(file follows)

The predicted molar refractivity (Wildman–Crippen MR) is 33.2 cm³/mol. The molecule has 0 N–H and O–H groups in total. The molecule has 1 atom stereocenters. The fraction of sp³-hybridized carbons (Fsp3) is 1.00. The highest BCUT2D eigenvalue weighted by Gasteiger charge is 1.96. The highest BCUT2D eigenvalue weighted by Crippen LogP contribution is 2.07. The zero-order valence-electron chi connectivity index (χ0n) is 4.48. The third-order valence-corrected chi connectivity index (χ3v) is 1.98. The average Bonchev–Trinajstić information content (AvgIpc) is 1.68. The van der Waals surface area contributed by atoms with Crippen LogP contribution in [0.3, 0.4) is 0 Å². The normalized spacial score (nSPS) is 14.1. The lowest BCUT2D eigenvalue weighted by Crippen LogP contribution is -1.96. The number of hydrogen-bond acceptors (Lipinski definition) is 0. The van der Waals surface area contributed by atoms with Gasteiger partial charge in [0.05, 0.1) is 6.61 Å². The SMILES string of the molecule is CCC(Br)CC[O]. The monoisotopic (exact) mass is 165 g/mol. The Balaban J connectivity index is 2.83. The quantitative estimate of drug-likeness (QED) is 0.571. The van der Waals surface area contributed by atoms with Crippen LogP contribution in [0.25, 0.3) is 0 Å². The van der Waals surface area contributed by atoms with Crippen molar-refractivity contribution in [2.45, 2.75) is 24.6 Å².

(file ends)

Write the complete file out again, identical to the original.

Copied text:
The predicted molar refractivity (Wildman–Crippen MR) is 33.2 cm³/mol. The molecule has 0 N–H and O–H groups in total. The molecule has 1 atom stereocenters. The fraction of sp³-hybridized carbons (Fsp3) is 1.00. The highest BCUT2D eigenvalue weighted by Gasteiger charge is 1.96. The highest BCUT2D eigenvalue weighted by Crippen LogP contribution is 2.07. The zero-order valence-electron chi connectivity index (χ0n) is 4.48. The third-order valence-corrected chi connectivity index (χ3v) is 1.98. The average Bonchev–Trinajstić information content (AvgIpc) is 1.68. The van der Waals surface area contributed by atoms with Crippen LogP contribution in [0.3, 0.4) is 0 Å². The normalized spacial score (nSPS) is 14.1. The lowest BCUT2D eigenvalue weighted by Crippen LogP contribution is -1.96. The number of hydrogen-bond acceptors (Lipinski definition) is 0. The van der Waals surface area contributed by atoms with Gasteiger partial charge in [0.05, 0.1) is 6.61 Å². The SMILES string of the molecule is CCC(Br)CC[O]. The monoisotopic (exact) mass is 165 g/mol. The Balaban J connectivity index is 2.83. The quantitative estimate of drug-likeness (QED) is 0.571. The van der Waals surface area contributed by atoms with Crippen LogP contribution in [0.25, 0.3) is 0 Å². The van der Waals surface area contributed by atoms with Crippen molar-refractivity contribution in [2.45, 2.75) is 24.6 Å².